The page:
I’ve been setting up a peaceful space in my side garden to write in. I have my old mesh metal table and chairs there, just got a sunbrella so I can be out there when it’s bright, and I’ve planted up one bed and started the arduous task of weeding the space which is – ALL WEEDS. Having a place to write that’s all mine and in the garden has turned out to be exactly what I needed. A place for calm reflection, for writing fiction, journals, and to write more posts for this website. Writing in my garden means I’m also getting up to weed for little breaks. It means I’m already out there so I check on my plants and do a little spur of the moment pruning.
Writing and gardening are two of my best self care activities so my general perspective has been improving. I’ve also been on a news fast which helps a great deal because the world is on fire with no sign of abatement.
It’s not always possible to create a space like this, as I’m lucky enough to be able to do. Some of you might live in an apartment, for example. If it’s large enough you can create a little corner of tranquility for yourself. But even if your space is extremely limited, you can find spaces that make you feel peaceful and that improve your mood and/or perspective. Once upon a time I lived in a studio apartment with a roommate in San Francisco, then I lived in another studio apartment with a different roommate. There was no where to hide. No where to retreat to for peace and quiet. So I found a number of locations near my apartment that I loved to sit quietly in by myself (and a thousand strangers) to recharge and breathe more deeply, or sometimes calm down from a rage.
My favorite peaceful place was to sit in the pews of Grace Cathedral. I’m not religious. I don’t actually like religion. But one thing I LOVE are cathedrals and old religious art and music. I love the hush of cathedrals and the sky-high cielings. I love the stained glass and the marble floors. I love the alcoves and candles and the residue of thousands of people’s most intimate prayers and hopes stuck to the walls. I would sit there for an hour just breathing and letting go and being alone and it was incredibly peaceful.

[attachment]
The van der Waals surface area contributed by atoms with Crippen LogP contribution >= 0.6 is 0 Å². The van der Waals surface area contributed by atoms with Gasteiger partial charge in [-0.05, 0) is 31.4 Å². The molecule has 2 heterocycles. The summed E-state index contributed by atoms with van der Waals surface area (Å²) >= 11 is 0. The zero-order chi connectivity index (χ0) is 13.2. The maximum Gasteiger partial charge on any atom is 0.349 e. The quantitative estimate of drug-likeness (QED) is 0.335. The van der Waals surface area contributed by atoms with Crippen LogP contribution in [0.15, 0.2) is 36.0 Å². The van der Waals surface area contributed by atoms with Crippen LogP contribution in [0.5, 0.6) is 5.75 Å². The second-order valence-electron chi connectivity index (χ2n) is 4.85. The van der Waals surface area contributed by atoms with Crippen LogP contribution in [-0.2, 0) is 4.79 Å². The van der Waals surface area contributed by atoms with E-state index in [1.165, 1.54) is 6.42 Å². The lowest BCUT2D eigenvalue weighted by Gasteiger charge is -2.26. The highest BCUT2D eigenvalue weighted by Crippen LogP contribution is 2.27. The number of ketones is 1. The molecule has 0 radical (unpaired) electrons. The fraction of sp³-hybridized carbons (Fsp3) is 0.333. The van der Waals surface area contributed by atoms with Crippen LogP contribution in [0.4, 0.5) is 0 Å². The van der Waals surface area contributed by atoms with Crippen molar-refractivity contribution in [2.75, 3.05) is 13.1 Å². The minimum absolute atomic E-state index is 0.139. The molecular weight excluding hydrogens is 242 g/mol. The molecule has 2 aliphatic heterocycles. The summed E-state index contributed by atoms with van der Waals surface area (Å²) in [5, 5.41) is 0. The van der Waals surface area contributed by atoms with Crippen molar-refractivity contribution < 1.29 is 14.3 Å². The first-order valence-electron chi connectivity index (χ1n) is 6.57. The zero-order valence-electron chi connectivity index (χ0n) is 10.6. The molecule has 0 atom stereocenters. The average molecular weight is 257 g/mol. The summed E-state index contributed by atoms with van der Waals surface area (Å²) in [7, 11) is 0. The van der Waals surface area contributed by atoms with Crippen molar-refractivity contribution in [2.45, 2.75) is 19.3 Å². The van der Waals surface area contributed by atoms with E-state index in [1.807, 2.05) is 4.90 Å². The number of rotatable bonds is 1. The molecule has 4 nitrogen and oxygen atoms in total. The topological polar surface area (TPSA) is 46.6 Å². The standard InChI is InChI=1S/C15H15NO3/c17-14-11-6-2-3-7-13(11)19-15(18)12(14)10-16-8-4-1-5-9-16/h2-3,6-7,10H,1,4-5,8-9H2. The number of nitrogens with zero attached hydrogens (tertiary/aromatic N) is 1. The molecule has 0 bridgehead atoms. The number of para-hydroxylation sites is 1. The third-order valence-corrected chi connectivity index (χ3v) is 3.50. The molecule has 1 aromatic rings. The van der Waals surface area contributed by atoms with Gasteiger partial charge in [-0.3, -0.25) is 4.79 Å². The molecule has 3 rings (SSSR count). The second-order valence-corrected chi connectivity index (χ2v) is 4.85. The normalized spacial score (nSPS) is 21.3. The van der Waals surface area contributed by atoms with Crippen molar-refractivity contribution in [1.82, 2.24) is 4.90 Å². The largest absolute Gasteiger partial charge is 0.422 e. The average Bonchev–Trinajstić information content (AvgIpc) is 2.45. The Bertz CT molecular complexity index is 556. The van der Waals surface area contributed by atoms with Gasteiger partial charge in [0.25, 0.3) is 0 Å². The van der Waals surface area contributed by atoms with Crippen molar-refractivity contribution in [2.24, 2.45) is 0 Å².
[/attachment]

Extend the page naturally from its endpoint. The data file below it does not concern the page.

I also used to spend a lot of time sitting in the little park across the street from Grace Cathedral that my friend Carrie and I dubbed “Heaven”. Old Chinese people met there to practice Tai Chi and I loved to watch them. Is there anything so beautiful as watching a bunch of old people moving as gracefully as herons through quiet marshes? Mom’s with babies in strollers and rowdy children would stop there on walks and hang out. Ruffians and homeless people hung out there too. Some people ate their bagged lunches there on breaks from work. I loved watching all the people come and go.
But my favorite hideaway spot of all was a little park off of Grant Street in China Town with a big metal statue in it. No one I knew would ever bump into me there. Hardly any tourists ever stopped there either. It was a favorite spot of mine to write in my notebooks, steam with anger (and then relax as the environment drained it all away), and plot my dreams. I also worked on different styles of alphabets that eventually morphed into my real handwriting that I still use today.
If you don’t already have somewhere to go to feel peaceful in, start looking for one.
If you already have one, I entreat you not to forget to spend time in it as often as possible.